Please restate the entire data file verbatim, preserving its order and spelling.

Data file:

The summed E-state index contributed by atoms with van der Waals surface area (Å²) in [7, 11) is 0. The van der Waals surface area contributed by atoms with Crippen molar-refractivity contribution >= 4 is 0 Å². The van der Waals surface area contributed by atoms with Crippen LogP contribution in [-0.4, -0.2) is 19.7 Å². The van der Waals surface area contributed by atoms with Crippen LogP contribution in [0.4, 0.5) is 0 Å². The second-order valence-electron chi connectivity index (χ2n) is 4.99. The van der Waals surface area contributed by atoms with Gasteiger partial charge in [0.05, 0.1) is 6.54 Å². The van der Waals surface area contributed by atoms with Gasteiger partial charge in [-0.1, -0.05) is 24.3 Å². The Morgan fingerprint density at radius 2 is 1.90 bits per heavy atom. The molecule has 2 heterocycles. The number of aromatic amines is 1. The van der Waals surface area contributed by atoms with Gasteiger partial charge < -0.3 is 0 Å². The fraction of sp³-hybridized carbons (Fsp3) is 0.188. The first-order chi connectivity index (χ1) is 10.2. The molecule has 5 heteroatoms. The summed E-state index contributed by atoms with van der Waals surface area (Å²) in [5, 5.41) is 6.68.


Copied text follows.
The summed E-state index contributed by atoms with van der Waals surface area (Å²) in [7, 11) is 0. The van der Waals surface area contributed by atoms with Crippen molar-refractivity contribution >= 4 is 0 Å². The van der Waals surface area contributed by atoms with Crippen LogP contribution in [-0.4, -0.2) is 19.7 Å². The van der Waals surface area contributed by atoms with Crippen LogP contribution in [0.4, 0.5) is 0 Å². The second-order valence-electron chi connectivity index (χ2n) is 4.99. The van der Waals surface area contributed by atoms with Gasteiger partial charge in [0.05, 0.1) is 6.54 Å². The van der Waals surface area contributed by atoms with Gasteiger partial charge in [-0.1, -0.05) is 24.3 Å². The Morgan fingerprint density at radius 2 is 1.90 bits per heavy atom. The molecule has 2 heterocycles. The number of aromatic amines is 1. The van der Waals surface area contributed by atoms with Gasteiger partial charge < -0.3 is 0 Å². The fraction of sp³-hybridized carbons (Fsp3) is 0.188. The first-order chi connectivity index (χ1) is 10.2. The molecule has 5 heteroatoms. The summed E-state index contributed by atoms with van der Waals surface area (Å²) in [5, 5.41) is 6.68.